By what is said also, there is a competent guard upon the free grace of God in the gospel, held out through Christ Jesus ; so as ignorant, senseless, profane meng cannot, with any shadow of reason, pretend to an interest in it. It is true, believing in Christ, and clofing with him as a perfect Saviour, seemeth easy, and every godless man faith, that he believeth on him: but they deceive themselves, since their soul hath never cordially, rationally, and resolutely, gone out after Christ Jesus, as we have said. It may be fome wicked men have been enlightened, Heb. vi. 4. and have found some diforderly motion in their fear, Felix trembled, Aits xxiv. 25. or in their joy; “ He that received the feed into ftony places, the same is he that heareth the word, and anon with joy receiveth it," and “ Herod heard John gladly ;" but not having engaged their heart in approaching to God," have either litten down in that com. mon work, as their sanctuary, until the trial came, “ When tribulation or persecution ariseth because of the word, by and by he is offended : or, " they return back with the dog to their vomit," from which they had in före measure as escaped by the knowledge of the Lord and Saviour,; or they utterly fall away to the hatred and malicious defpiling and perfecuting of Christ and his interests; “ from whence hardly can they be recovered.” Which things should provoke men to be serious in this great business.

We come now to speak to the Fifth thing proposed, and that is, What be the native consequences of true believing. I shall reduce what I will speak of them to these two, viz. Union with God, and communion. First, then I say, when a sinner closeth with Christ Jesus as faid is, there is presently an admirable union; a strange oneness, between God and the man. As the husband and wife, head and body, root and branches are not to be reckoned two but one ; fo Christ, or God in Chrift, and the finner closing with him by faith, are one ;

“We are members of his body, of his flesh, and of his bones,” &c. “ He that is fo joined unto the Lord, is one fpirit. “ As the Father is in the Son, and Christ in the Father; fo believers are one in the Father and the Son : they are one as the Father and the Son are one. The Father in Christ, and Christ in believers, that they may be made perfect in one." what a strange interweaving, and indiffoluble knot there!

Because of this union betwixt God and the believer, (1.) They can never hate one another. Henceforth the Lord will never hate the believer. As no man hateth his own flesh at any time, but cherisheth and nourisheth it," fo doth Christ his people. He may be angry, so as to correct and chastise the man that is a believer ; but all he doth to him is for his good and advantage. “ All the Lord's paths must be mercy and truth to him.” “ All things must work together for good to him." On the other side, the believer can never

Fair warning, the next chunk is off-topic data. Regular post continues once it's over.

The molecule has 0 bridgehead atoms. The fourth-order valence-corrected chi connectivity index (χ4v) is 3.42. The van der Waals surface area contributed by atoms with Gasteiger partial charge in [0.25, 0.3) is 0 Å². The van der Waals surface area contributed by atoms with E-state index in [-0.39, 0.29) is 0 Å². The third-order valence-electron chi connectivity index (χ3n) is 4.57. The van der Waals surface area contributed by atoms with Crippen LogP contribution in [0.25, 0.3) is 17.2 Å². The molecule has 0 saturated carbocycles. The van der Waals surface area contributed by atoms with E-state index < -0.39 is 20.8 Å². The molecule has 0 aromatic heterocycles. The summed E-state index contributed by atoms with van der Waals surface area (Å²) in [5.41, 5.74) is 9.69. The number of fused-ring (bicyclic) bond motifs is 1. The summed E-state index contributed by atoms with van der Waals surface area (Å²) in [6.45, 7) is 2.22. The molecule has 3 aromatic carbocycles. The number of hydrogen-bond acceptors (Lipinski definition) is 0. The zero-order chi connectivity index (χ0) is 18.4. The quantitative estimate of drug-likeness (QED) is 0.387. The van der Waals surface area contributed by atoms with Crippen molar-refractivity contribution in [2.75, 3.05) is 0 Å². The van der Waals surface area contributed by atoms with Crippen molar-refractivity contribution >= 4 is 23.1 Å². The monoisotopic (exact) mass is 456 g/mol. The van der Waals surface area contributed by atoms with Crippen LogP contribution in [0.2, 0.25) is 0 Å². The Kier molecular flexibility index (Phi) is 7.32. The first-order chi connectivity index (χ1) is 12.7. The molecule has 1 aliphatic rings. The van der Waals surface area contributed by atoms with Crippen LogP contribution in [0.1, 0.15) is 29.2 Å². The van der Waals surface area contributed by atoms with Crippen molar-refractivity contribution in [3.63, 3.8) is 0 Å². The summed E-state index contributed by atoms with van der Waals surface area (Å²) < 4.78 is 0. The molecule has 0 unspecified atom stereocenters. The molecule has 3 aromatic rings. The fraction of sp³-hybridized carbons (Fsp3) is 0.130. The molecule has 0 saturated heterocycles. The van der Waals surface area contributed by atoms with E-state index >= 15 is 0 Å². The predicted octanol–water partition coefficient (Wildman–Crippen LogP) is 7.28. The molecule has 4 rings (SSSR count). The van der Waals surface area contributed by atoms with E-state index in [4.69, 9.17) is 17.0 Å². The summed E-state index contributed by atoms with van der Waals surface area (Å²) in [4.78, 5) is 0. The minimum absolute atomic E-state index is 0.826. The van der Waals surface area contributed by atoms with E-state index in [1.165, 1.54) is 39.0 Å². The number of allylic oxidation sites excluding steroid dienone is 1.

hate God maliciously; 66 He that is born of God finneth not." For the Lord hath resolved and ordained things fo, that his hand shall undoubtedly fo be upon all believers for good, that they shall never get leave to hate him, and be so plucked out of his hand.

(2.) Because of this union there is a strange sympa. thy and fellow feeling between God and the believer. • The Lord is afflicted with the man's affliction." He doth tenderly, carefully, and seasonably resent it, as if he were afflicted with it. 6t He who toucheth the belicv. er, toucheth the apple of the Lord's eye.

66 He is touched with the feeling of their infirmities ; " " and precious in his sight is their blood.” In a word what is done to them is done unto him; and what is not done unto them is not done unto him ; " He that receiveth


receiveth me." In as much as ye have done it unto one of the least of these my bretbren, ye have done it unto me.--Inas much as ye did it not to one of the least of these, ye did it not to me.” On the other part, “the zeal of his house fitteth in the heart of the believer; " The Lord's

reproach” lighteth on the believer. If it go well with his affairs, that is the bufiness of his people. So there is

a strange sympathy between God and believers, all by virtue of the union between them; because of which, men should hate every thing which would rival bim in their love or affections, and should disdain to be flaves to the creatures, Gince these are the fervants of their Lord and husband, and their servants through him. What a hateful thing for a queen to whore with the servants of her prince and husband ? It is also a shame for a believer to be “afraid of evil tidings,” since the Lord, with whom he is one, alone ruleth all things, " and doth whatsoever pleaseth him in heaven and earth.” things are your's,and ye are Christ's and Christ is God's."

Surely he shall not be moved forever, he shall not be afraid of evil tidings; his heart is fixed, trusting in the Lord; his heart is established, he shall not be afraid."

66 Ali